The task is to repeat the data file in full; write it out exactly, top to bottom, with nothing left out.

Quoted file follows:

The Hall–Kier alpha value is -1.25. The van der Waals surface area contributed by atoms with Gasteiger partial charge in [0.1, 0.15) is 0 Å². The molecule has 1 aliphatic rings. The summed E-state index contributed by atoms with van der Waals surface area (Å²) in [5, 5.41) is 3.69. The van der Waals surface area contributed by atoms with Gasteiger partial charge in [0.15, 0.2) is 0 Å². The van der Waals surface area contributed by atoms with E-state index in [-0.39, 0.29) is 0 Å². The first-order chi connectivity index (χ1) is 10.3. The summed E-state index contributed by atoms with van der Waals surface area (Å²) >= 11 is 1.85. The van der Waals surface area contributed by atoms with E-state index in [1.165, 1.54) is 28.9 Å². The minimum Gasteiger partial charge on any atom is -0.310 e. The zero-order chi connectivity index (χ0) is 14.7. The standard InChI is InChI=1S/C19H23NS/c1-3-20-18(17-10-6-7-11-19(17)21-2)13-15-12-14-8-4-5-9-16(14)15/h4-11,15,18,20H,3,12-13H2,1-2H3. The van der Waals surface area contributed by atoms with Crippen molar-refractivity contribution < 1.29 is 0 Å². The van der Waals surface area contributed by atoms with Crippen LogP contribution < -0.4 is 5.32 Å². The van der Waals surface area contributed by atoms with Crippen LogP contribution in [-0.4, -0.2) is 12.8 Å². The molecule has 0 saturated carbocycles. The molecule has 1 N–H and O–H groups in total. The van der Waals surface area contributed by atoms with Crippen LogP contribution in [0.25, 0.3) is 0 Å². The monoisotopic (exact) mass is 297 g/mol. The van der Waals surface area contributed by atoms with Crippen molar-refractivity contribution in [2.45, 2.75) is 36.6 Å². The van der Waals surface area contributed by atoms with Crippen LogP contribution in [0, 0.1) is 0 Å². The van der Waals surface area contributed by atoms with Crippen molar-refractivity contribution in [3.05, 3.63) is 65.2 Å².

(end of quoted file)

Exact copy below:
The Hall–Kier alpha value is -1.25. The van der Waals surface area contributed by atoms with Gasteiger partial charge in [0.1, 0.15) is 0 Å². The molecule has 1 aliphatic rings. The summed E-state index contributed by atoms with van der Waals surface area (Å²) in [5, 5.41) is 3.69. The van der Waals surface area contributed by atoms with Gasteiger partial charge in [0.15, 0.2) is 0 Å². The van der Waals surface area contributed by atoms with E-state index in [-0.39, 0.29) is 0 Å². The first-order chi connectivity index (χ1) is 10.3. The summed E-state index contributed by atoms with van der Waals surface area (Å²) >= 11 is 1.85. The van der Waals surface area contributed by atoms with E-state index in [1.165, 1.54) is 28.9 Å². The minimum Gasteiger partial charge on any atom is -0.310 e. The zero-order chi connectivity index (χ0) is 14.7. The standard InChI is InChI=1S/C19H23NS/c1-3-20-18(17-10-6-7-11-19(17)21-2)13-15-12-14-8-4-5-9-16(14)15/h4-11,15,18,20H,3,12-13H2,1-2H3. The van der Waals surface area contributed by atoms with Crippen molar-refractivity contribution < 1.29 is 0 Å². The van der Waals surface area contributed by atoms with Crippen LogP contribution < -0.4 is 5.32 Å². The van der Waals surface area contributed by atoms with Crippen LogP contribution in [-0.4, -0.2) is 12.8 Å². The molecule has 0 saturated carbocycles. The molecule has 1 N–H and O–H groups in total. The van der Waals surface area contributed by atoms with Crippen LogP contribution in [0.25, 0.3) is 0 Å². The monoisotopic (exact) mass is 297 g/mol. The van der Waals surface area contributed by atoms with Crippen molar-refractivity contribution in [2.45, 2.75) is 36.6 Å². The van der Waals surface area contributed by atoms with Crippen LogP contribution in [0, 0.1) is 0 Å². The van der Waals surface area contributed by atoms with Crippen molar-refractivity contribution in [3.05, 3.63) is 65.2 Å².